Sullivan tries to stop proposed ban on predator control in Alaska refuges

This photo was published in an ADFG pamphlet "Understanding Intensive Predator Management in Alaska," part of the Department's efforts in 2012 to educate the public about practices that have been controversial, especially to observers outside Alaska. (Credit Steve Dubois/ADF&G)
This photo was published in an ADFG pamphlet “Understanding Intensive Predator Management in Alaska,” part of the Department’s efforts in 2012 to educate the public about practices that have been controversial, especially to observers outside Alaska. (Credit Steve Dubois/ADF&G)

A U.S. Senate Committee Wednesday passed language that would pre-emptively block a draft Fish & Wildlife Service rule seeking to ban some predator control in national wildlife refuges.

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The proposed rule is the latest in a long-running tug-of-war between the state and the feds over how to manage wildlife in Alaska.

In the Senate Environment and Public Works Committee Wednesday, Sen, Dan Sullivan introduced an amendment that says Fish and Wildlife can’t implement a recently proposed rule to ban certain management practices in Alaska refuges.

“These proposed regulations, as currently written by the Fish and Wildlife Service, would fundamentally alter not only how we now manage wildlife refuges and the Fish and Wildlife habitats on them,” said

Sullivan, “but will also change the relationship between Fish and Wildlife and individual states from one of cooperation – which it should be – to subservience.”

Fish and Wildlife manages nearly 77 million acres of land in Alaska, in 16 national wildlife refuges.

The practices that Fish & Wildlife intends to ban in those areas are what the state calls “intensive management” – like baiting brown bears, same-day airborne hunting of bears, and harvesting wolves and coyotes during denning season.

Susan Alexander is Manager for the Alaska Peninsula and Becharof National Wildlife Refuges. She says the state has used intensive management in game management units that overlap with 13 of the state’s 16 refuges.

“What it means is the state in those areas is focusing on practices to reduce predator populations to increase the availability of certain species – moose and caribou for harvest by people,” said Alexander. “And that involves some specific targeted control of predators that are practices that are counter to our mandates.”

Fish and Wildlife is federally mandated to manage for “biological diversity,” “biological integrity” and “environmental health” in refuges.

“And then within ANILCA, each of the refuges has a purpose which is to manage for “natural diversity,” explains Alexander.

Also within ANILCA is Title VIII, which gives Alaska Natives and rural residents priority for subsistence hunting.

The Alaska Department of Fish and Game divides the state into Game Management Units, some of which are designated for intensive management of predators. (Credit ADF&G)
The Alaska Department of Fish and Game divides the state into Game Management Units, some of which are designated for intensive management of predators. (Credit ADF&G)

On the state side, the Alaska Board of Game has its own Constitutional mandate to manage wildlife for the benefit of all citizens.

This clutter of legal frameworks has created confusion – and sometimes contention – going back two decades. Conservationists support the federal restrictions. Hunters, however, and the state of Alaska and its Congressional delegation, view each proposal as another example of federal over reach.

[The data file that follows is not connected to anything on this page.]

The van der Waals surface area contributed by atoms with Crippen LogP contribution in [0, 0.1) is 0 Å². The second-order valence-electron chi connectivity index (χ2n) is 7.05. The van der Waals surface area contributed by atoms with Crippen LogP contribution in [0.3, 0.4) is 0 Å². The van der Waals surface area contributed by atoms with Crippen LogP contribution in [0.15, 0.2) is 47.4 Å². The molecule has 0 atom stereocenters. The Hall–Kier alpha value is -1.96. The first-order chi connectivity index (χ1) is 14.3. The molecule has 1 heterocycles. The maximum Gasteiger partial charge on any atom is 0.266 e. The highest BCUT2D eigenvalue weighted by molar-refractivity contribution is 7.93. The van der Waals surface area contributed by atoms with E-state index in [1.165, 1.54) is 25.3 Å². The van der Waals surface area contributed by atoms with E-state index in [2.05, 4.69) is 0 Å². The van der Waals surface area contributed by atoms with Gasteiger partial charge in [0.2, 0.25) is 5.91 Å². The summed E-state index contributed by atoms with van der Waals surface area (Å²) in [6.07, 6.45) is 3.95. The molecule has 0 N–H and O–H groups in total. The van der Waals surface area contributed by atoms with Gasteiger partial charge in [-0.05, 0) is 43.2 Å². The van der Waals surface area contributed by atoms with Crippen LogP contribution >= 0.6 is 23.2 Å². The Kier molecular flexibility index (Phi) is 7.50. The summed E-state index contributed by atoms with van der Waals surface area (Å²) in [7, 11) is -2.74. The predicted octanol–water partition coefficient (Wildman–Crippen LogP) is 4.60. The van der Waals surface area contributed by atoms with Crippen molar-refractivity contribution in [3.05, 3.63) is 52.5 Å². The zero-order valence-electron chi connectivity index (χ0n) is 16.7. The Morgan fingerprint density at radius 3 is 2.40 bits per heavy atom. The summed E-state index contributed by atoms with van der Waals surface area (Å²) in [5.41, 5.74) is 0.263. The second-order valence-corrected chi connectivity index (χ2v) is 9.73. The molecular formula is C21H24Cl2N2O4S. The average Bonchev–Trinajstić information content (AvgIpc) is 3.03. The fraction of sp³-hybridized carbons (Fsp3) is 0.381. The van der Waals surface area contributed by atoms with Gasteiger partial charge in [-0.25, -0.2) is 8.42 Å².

“Both sides are making laws to protect what they got,” says Frank Wood, chairman of the Nushagak Fish and Game Advisory Committee, “and users are stuck in between.”

Wood spent years working on subsistence issues with the Bristol Bay Native Association, and reminds people that what’s really at stake for local users is big game that wolves and bears prey on.

“When I first got into resource management for subsistence use at BBNA, we had seven established wolf packs in Bristol Bay, and they decimated the caribou populations and decimated the calving population of moose spring and wintertime, right behind the villages of Port Heiden, Egegik, Ugashik. Those lands on federal side are off-limits for any intensive management.”

That particular stretch of the Peninsula is split longways, between federal land – the Alaska Peninsula and Becharof Refuges – on the Gulf of Alaska side, and state land on the Bristol Bay side. Wood says hunters there were able to control the wolf population on one side of the boundary, but not the other.

And over time, Wood says, the dual management system has become too complicated for local users to keep up with.

“And it becomes really taxing for the user to know what land they’re sitting on, what regulation they fall under,” says Wood. “It really isn’t fair to Alaskans to have to always be aware of all the changing regulations. There ain’t enough time, enough people, enough money to keep a pulse on everything.”

“So whatever we come up with, I hope we’re not 20 years from now, doing the same thing.”

Last year the National Park Service took the lead on predator control hunting restrictions, finalizing similar rules for Park and Preserve lands in October 2015.

The Fish and Wildlife Service, which generally manages for much more liberal hunting practices on refuge lands, let NPS test the waters before moving forward too.

Sullivan’s amendment to stop the Fish and Wildlife rule passed the Committee by a vote of 12 to 8; it will be added to the Bipartisan Sportsmen’s Act of 2015. That bill heads next to the Senate.

Meanwhile, the public has a 60-day comment period to weigh in on the Fish and Wildlife rule; Governor Bill Walker has asked the feds to extend that out another two months.

Several months of public hearings kick off January 26th in Kotzebue. A public meeting will be held in Dillingham March 1st.